For example, if the incidence of atypical BSE declines in parallel with that of typical BSE, its candidacy as a sporadic form of disease would be eliminated (because sporadic disease would not be influenced by current measures to prevent oral infection). If, on the other hand, atypical BSE continues to occur as typical BSE disappears, this would be a strong indication that it is indeed sporadic, and if in addition at least 1 form of what is presently considered as sporadic CJD (such as the type 2 M/V subtype shown to have a Western blot signature like BASE) were to increase, this would suggest (although not prove) a causal relationship (Figure 5).

Recognition of the different forms of BSE and CJD depends upon continuing systematic testing for both bovines and humans, but bovine testing will be vulnerable to heavy pressure from industry to dismantle the program as the commercial impact of declining BSE cases ceases to be an issue. Industry should be aware, however, of the implications of sporadic BSE. Its occurrence would necessitate the indefinite retention of all of the public health measures that exclude high-risk bovine tissues from the animal and human food chains, whereas its nonoccurrence would permit tissues that are now destroyed to be used as before, once orally acquired BSE has disappeared.




From: Terry S. Singeltary Sr. <[log in to unmask]>
Date: Wed, 11 Apr 2007 15:08:15 -0500


----- Original Message -----
From: "Terry S. Singeltary Sr."
Sent: Wednesday, June 27, 2007 1:44 PM
Subject: A Bovine Prion Acquires an Epidemic Bovine Spongiform Encephalopathy Strain-Like Phenotype on Interspecies Transmission

Subject: A Bovine Prion Acquires an Epidemic Bovine Spongiform
Encephalopathy Strain-Like Phenotype on Interspecies Transmission
Date: June 27, 2007 at 11:10 am PST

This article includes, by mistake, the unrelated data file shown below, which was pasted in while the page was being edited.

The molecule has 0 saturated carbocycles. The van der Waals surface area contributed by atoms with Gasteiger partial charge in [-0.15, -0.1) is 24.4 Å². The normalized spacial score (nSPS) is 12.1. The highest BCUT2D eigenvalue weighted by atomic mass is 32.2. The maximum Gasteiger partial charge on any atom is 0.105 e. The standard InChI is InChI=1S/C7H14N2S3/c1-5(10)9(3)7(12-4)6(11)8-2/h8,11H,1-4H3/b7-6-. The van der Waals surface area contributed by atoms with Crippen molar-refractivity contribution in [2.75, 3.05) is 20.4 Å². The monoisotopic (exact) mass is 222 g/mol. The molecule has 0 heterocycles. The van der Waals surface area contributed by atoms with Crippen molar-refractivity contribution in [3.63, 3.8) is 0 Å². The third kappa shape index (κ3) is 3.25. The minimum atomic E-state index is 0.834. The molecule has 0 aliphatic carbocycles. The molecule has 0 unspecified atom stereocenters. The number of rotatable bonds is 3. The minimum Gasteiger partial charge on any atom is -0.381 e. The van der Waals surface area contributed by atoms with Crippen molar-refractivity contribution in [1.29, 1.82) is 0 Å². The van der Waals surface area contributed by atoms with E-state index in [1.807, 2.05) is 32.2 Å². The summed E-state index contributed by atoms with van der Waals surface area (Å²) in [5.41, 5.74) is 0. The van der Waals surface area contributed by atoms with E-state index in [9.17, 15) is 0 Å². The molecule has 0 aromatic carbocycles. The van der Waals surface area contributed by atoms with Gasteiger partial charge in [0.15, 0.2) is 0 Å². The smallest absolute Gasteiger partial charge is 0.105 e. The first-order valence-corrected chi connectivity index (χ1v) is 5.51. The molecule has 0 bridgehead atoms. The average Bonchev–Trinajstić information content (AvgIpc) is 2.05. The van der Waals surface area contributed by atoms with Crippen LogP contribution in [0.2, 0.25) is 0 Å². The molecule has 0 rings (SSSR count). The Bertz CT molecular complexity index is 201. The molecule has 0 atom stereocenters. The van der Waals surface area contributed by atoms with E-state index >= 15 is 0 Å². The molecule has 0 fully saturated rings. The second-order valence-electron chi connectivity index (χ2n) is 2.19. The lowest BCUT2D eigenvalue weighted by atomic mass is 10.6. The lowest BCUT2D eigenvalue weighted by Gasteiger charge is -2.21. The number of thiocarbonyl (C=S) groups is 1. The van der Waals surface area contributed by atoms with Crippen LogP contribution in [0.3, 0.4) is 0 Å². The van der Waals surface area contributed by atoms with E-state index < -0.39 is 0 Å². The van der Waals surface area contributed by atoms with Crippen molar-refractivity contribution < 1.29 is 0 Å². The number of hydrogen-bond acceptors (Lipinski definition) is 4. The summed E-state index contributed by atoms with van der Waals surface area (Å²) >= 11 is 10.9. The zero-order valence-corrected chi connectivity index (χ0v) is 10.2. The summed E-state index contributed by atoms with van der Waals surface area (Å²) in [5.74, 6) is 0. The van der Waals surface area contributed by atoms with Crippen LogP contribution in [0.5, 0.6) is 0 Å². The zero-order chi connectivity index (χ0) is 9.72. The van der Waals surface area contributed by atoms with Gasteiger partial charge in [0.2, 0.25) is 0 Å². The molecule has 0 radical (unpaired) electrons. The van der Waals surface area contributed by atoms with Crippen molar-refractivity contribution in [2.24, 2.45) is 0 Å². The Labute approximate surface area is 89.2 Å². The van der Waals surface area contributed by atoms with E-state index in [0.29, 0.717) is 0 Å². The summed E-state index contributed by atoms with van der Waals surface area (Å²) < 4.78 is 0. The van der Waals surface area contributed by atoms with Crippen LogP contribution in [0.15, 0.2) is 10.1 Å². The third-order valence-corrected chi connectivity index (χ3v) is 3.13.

Neurobiology of Disease
A Bovine Prion Acquires an Epidemic Bovine Spongiform Encephalopathy
Strain-Like Phenotype on Interspecies Transmission

Vincent Béringue,1 Olivier Andréoletti,2 * Annick Le Dur,1 * Rachid
Essalmani,3 Jean-Luc Vilotte,3 Caroline Lacroux,2 Fabienne Reine,1 Laëtitia
Herzog,1 Anne-Gaëlle Biacabé,4 Thierry Baron,4 Maria Caramelli,5 Cristina
Casalone,5 and Hubert Laude1

1Institut National de la Recherche Agronomique (INRA), Unité de Recherche
892, Virologie Immunologie Moléculaires, F-78350 Jouy-en-Josas, France,
2INRA, Unité Mixte de Recherche 1225, Interactions Hôtes-Agents Pathogènes,
Ecole Nationale Vétérinaire, F-31000 Toulouse, France, 3INRA, Unité de
Recherche 339, Génétique Biochimique et Cytogénétique, F-78350
Jouy-en-Josas, France, 4Agence Française de Sécurité Sanitaire des Aliments,
Unité Agents Transmissibles Non Conventionnels, F-69000 Lyon, France, and
5Instituto Zooprofilattico Sperimentale del Piemonte, Liguria e Valle,
d'Aosta, Torino, Italy

Correspondence should be addressed to either Hubert Laude or Vincent
Béringue, Institut National de la Recherche Agronomique, Unité de Recherche
892, Virologie Immunologie Moléculaires, F-78350 Jouy-en-Josas, France.
Email: or Email:

Implementation in Europe of large-scale testing to detect bovine spongiform
encephalopathy (BSE)-infected cattle and prevent the transmission of this
prion disease to humans has recently led to the discovery of novel types of
bovine prions. We characterized atypical isolates called BSE L-type by
analyzing their molecular and neuropathological properties during
transmission to several mouse lines transgenic for the prion protein (PrP).
Unexpectedly, such isolates acquired strain features closely similar to
those of BSE-type agents when propagated in mice expressing ovine PrP,
although they retained phenotypic traits distinct from BSE in other lines,
including bovine PrP mice. These findings further underline the relationship
between the crossing of species barrier and prion strain diversification,
and, although the origin of the epidemic BSE agent has only been speculative
until now, they provide new insight into the nature of the events that could
have led to the appearance of this agent.

Key words: bovine prion; BSE; atypical BSE; strain evolution; degeneration;

Received Feb. 15, 2007; revised April 25, 2007; accepted April 28, 2007.

Correspondence should be addressed to either Hubert Laude or Vincent
Béringue, Institut National de la Recherche Agronomique, Unité de Recherche
892, Virologie Immunologie Moléculaires, F-78350 Jouy-en-Josas, France.
Email: or Email: